This former child prodigy had the world at his feet even before he took his first step as a child. There’s no telling if being born to academics had anything to do with it but Kim Ung-Yong did a lot of unbelievable things in the academic world and he started as early as when he was a year old. He supposedly started talking at four months old and by the time he celebrated his first birthday, Kim had mastered the Korean alphabet, as well as 1,000 Chinese characters and he was able to achieve this feat just by reading a 6th-century Chinese poem titled Thousand Character Classic.
If that sounded impressive, then brace up for more astonishing accomplishments the then child prodigy stunned the world with.
Kim Ung-Yong Bio
On March 8, 1962, a genius was born in the city of Seoul, South Korea. As a one-year-old, when his mates were still learning how to talk, young Kim was already reciting the Korean alphabet and knew all of 1,000 Chinese characters. He started solving calculus problems at three in addition to publishing a best-seller – a compilation of his essays in English and German, coupled with his calligraphy and illustrations.
As a five-year-old, Kim Ung-Yong had a good command of five languages – Korean, English, French, German, and Japanese. An article written about the amazing five-year-old caught the attention of Grant High School in Los Angeles. The school invited him over and he enrolled there at that tender age and also audited a physics class at Hanyang University. He garnered more media attention at this stage and made TV appearances where he left audiences in utmost shock with his mind-blowing intelligence. On Fuji Television in Japan, Kim solved complicated differential equations and integral calculus problems which further announced his outstanding talent to the world.
Believe it or not, at the age of 8, little Kim Ung-Yong was a college student at the University of Colorado where he studied Nuclear Physics and soon finished with a master’s degree. At this age also, his services were secured by The National Aeronautics and Space Administration (NASA). He was with the American federal government body for ten years before he realized it wasn’t the best life for him. Recounting the days he spent working with NASA, Kim said he felt like a machine that has been programmed to do the same things over and over. He maintained a routine which involved sleeping, solving equations and eating. Thus, he barely made friends and his life became boring.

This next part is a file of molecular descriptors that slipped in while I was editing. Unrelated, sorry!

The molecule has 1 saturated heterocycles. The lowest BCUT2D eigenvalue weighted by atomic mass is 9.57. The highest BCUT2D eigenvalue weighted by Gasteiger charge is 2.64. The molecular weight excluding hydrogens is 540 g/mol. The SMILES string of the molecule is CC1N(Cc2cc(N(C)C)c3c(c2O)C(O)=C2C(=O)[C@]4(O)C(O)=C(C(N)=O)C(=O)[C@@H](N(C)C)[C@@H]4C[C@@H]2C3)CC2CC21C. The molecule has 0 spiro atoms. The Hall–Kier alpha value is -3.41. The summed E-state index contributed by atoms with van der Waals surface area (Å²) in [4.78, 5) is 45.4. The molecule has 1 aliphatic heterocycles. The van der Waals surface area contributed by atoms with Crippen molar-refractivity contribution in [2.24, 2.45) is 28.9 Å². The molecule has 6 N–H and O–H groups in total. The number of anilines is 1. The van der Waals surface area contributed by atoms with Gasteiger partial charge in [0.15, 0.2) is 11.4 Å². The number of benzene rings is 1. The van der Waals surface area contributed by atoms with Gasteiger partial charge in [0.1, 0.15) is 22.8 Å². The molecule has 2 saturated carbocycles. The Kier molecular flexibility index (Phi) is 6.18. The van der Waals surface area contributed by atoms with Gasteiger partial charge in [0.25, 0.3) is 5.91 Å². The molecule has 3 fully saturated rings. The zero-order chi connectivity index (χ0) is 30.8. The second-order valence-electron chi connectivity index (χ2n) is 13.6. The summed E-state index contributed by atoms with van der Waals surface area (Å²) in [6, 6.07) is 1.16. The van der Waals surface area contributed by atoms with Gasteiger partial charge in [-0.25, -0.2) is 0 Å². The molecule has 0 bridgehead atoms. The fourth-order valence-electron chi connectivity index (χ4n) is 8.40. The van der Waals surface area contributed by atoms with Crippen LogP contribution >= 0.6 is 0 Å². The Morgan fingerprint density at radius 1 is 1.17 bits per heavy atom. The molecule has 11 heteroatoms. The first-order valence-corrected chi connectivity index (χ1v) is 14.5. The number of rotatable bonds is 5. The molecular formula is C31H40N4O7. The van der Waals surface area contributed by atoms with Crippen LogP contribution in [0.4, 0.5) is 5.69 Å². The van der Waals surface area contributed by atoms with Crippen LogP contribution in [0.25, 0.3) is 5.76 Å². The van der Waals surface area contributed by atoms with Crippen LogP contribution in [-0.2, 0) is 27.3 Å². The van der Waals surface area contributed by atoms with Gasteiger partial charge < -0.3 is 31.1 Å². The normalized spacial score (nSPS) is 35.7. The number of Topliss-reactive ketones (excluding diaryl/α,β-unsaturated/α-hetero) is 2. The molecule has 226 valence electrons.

He eventually quit the coveted NASA job and went back to his home country – South Korea, where he had to complete the formal education system, most of which he skipped as he fast-tracked his studies abroad. Notwithstanding, he was able to secure his elementary, middle, and high school certificates within a space of two years.
Where Is Kim Ung-Yong Now?
After studying Civil Engineering at the Chungbuk National University, earning a Ph.D. in the process, the Korean genius assumed the role of the adjunct faculty at Chungbuk National University in 2007. Several years later (in 2014), he was made an associate professor at Shinhan University. Also, he became the vice president of the North Kyeong-gi Development Research Center.
Speaking on the high expectations that have always followed him from childhood, Kim said having a high IQ does not guarantee success, or at least not the kind people expect from him. He once entered the Guinness World Record as the bearer of the highest IQ in the world, at a whopping score of 210.
His Parents, Wife, and Kids
The genius was born to Korean academics – Kim Soo-Sun (father), a physics professor and his mother, Yoo Myeong-Hyeon, who was a medical professor. It appears Kim grew up as an only child of his folks or if he was raised with any sibling, his star was too bright to allow any attention on any other member of his family. Also, there is no mention of a wife in the life of the Korean professor but he has two sons – Kim Soon-ho and Kim Soon-hoo; their mother is not known to the public.
The strict life Kim lived from childhood affected his social life, making it hard to trace any past or present romantic relationship.